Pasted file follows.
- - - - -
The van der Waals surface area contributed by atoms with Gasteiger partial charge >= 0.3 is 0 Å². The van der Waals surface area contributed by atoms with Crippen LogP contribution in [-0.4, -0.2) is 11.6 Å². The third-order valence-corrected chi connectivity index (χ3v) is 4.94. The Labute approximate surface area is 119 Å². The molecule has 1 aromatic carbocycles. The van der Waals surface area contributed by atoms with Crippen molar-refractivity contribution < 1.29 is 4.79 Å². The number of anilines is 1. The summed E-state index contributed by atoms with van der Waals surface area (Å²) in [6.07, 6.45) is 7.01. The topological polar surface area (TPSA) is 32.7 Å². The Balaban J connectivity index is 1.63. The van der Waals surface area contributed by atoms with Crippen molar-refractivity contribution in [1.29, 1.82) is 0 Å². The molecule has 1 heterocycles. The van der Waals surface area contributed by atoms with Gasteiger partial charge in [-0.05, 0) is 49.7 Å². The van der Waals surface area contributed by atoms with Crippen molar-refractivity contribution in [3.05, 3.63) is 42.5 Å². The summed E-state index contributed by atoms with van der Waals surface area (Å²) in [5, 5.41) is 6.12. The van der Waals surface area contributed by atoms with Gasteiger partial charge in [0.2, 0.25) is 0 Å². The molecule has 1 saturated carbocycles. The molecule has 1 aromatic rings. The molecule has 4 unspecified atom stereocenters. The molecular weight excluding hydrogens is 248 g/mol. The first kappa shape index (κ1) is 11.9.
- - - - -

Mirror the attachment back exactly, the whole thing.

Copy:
The van der Waals surface area contributed by atoms with Gasteiger partial charge >= 0.3 is 0 Å². The van der Waals surface area contributed by atoms with Crippen LogP contribution in [-0.4, -0.2) is 11.6 Å². The third-order valence-corrected chi connectivity index (χ3v) is 4.94. The Labute approximate surface area is 119 Å². The molecule has 1 aromatic carbocycles. The van der Waals surface area contributed by atoms with Crippen molar-refractivity contribution < 1.29 is 4.79 Å². The number of anilines is 1. The summed E-state index contributed by atoms with van der Waals surface area (Å²) in [6.07, 6.45) is 7.01. The topological polar surface area (TPSA) is 32.7 Å². The Balaban J connectivity index is 1.63. The van der Waals surface area contributed by atoms with Crippen molar-refractivity contribution in [1.29, 1.82) is 0 Å². The molecule has 1 heterocycles. The van der Waals surface area contributed by atoms with Gasteiger partial charge in [-0.05, 0) is 49.7 Å². The van der Waals surface area contributed by atoms with Crippen molar-refractivity contribution in [3.05, 3.63) is 42.5 Å². The summed E-state index contributed by atoms with van der Waals surface area (Å²) in [5, 5.41) is 6.12. The van der Waals surface area contributed by atoms with Gasteiger partial charge in [0.2, 0.25) is 0 Å². The molecule has 1 saturated carbocycles. The molecule has 1 aromatic rings. The molecule has 4 unspecified atom stereocenters. The molecular weight excluding hydrogens is 248 g/mol. The first kappa shape index (κ1) is 11.9.